By Elliot H. Clark, CEO
This month we preview our annual Chief HR Officer of the Year awards (see finalists on page 10). Modeled after our highly successful CEO program administered by sister publication Corporate Responsibility Magazine, it will feature a dozen finalists selected by our editorial team that is then sent to a panel of judges composed of prior winners. The process is overseen by myself in partnership with Dr. Peter Cappelli of the Center for Human Resources Studies at the Wharton School of the University of Pennsylvania. This is a peer-reviewed award for the annual winners. We received many more than 12 nominations so even being a finalist is an honor. The winners will be announced at our CHRO of the Year Dinner held May 4th at the Westin Hotel in Philadelphia in concert with our HRO Today Forum, North America.
What does it take to stand out among peers? Vision, execution, and a willingness to redefine HR services.
A few observations are in order. Once again we find individuals who are now managing HR who spent the bulk of their careers in other corporate functions. We are seeing this more often. Does this mean that HRÂ is not a good career path on the way to the executive leadership team? I donât think so. I think it suggests that running HR today requires new skills that were not being taught 30 years ago so unless someone picked them up along their HR career path, they may have skills gaps. When I studied HR for my business school degree, we did not have courses in analytics, forecasting, and modeling, and workforce planning was something the CFO did for the budget. Indeed, the demands of the HR department and the CHRO are vastly more complicated than they were 20 years ago. This is the cost of the proverbial âseat at the table.â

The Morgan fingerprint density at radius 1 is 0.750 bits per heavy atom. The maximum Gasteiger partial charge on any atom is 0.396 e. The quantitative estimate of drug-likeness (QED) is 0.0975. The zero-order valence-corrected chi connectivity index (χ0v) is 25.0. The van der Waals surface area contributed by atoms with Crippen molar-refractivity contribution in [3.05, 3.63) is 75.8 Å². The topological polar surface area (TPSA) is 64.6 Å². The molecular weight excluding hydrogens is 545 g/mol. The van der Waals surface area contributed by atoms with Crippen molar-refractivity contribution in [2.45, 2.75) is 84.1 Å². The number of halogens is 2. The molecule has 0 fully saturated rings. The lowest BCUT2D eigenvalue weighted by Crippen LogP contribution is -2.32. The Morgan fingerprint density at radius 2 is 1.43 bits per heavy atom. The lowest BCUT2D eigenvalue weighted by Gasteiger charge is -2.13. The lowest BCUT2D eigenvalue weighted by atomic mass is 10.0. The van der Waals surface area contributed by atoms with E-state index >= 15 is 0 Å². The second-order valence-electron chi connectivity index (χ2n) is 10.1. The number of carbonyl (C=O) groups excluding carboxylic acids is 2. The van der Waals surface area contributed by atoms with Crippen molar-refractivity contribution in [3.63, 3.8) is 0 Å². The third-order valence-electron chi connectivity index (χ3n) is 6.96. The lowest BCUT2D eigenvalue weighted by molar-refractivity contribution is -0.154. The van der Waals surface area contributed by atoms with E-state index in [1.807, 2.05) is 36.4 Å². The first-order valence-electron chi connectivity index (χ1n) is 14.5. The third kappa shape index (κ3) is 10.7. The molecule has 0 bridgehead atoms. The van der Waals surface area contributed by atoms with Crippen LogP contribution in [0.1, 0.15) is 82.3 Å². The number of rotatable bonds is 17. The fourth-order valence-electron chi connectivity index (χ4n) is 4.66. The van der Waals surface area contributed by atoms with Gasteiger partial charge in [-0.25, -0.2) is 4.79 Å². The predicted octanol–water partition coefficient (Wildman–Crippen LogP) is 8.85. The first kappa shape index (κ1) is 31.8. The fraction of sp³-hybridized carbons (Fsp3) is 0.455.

Most of the best CHRO nominees took significant risks. One runs customer services as part of HR for a major hospitality company. One redefined the performance review process virtually eradicating the historical model (which I think is an awful process, by the way). One sought a redefinition of mission and culture and pushed the CEO and executive team to get on board. These individuals succeeded at these initiatives, but they could have also failed. Many do not have the willingness to take risk. Not to overdramatize this, but remember that there is one thing that Marco Polo, Galileo, Gandhi, and Mandela all had in common. After all, one was an explorer, one a scientist, one helped found a country, and the other helped reform one so this group has very different life experiences. The common element: At one time, they were all jailed for their beliefs and assertions about the world we live in.
The trip to the executive suite is fraught with risks and personal courage so letâs celebrate those that are willing to make that journey. Todayâs successful innovation is tomorrowâs best practice.
Speaking of best practice and innovation, please register for the HRO Today Forum, North America. It is by far the best program we have had yet. We look to recruitment, engagement, and technology. We host the annual iTalent awards, have a Wharton track on analytics, and a Wharton professor will help us âgamifyâ recruiting. The program features a quick moving format of short presentations with audience participation and networking. We have both Beverly Kaye and Dr. Bob Nelson attending. For our practitioner audience, they will experience a highly personal fireside chat with both of them in an unstructured discussion after Day 1. The event is May 5th and 6th at the Westin Hotel Philadelphia. You can find more information at www.hrotodayforum.com. We are limited in attendance but there are seats left, so register today.